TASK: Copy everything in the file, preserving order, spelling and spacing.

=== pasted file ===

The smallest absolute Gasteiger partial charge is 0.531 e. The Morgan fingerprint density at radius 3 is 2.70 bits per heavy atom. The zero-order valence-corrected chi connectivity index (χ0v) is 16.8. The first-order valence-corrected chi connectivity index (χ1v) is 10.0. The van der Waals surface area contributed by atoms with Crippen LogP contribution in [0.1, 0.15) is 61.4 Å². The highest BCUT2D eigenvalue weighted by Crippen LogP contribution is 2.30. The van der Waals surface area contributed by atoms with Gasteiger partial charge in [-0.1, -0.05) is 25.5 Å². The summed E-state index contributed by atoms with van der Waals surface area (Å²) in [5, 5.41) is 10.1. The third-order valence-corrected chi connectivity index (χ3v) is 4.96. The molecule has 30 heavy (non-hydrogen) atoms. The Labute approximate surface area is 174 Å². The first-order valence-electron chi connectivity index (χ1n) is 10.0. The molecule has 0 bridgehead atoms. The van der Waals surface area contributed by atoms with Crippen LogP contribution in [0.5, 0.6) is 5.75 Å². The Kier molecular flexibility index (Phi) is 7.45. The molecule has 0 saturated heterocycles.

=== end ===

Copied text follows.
The smallest absolute Gasteiger partial charge is 0.531 e. The Morgan fingerprint density at radius 3 is 2.70 bits per heavy atom. The zero-order valence-corrected chi connectivity index (χ0v) is 16.8. The first-order valence-corrected chi connectivity index (χ1v) is 10.0. The van der Waals surface area contributed by atoms with Crippen LogP contribution in [0.1, 0.15) is 61.4 Å². The highest BCUT2D eigenvalue weighted by Crippen LogP contribution is 2.30. The van der Waals surface area contributed by atoms with Gasteiger partial charge in [-0.1, -0.05) is 25.5 Å². The summed E-state index contributed by atoms with van der Waals surface area (Å²) in [5, 5.41) is 10.1. The third-order valence-corrected chi connectivity index (χ3v) is 4.96. The molecule has 30 heavy (non-hydrogen) atoms. The Labute approximate surface area is 174 Å². The first-order valence-electron chi connectivity index (χ1n) is 10.0. The molecule has 0 bridgehead atoms. The van der Waals surface area contributed by atoms with Crippen LogP contribution in [0.5, 0.6) is 5.75 Å². The Kier molecular flexibility index (Phi) is 7.45. The molecule has 0 saturated heterocycles.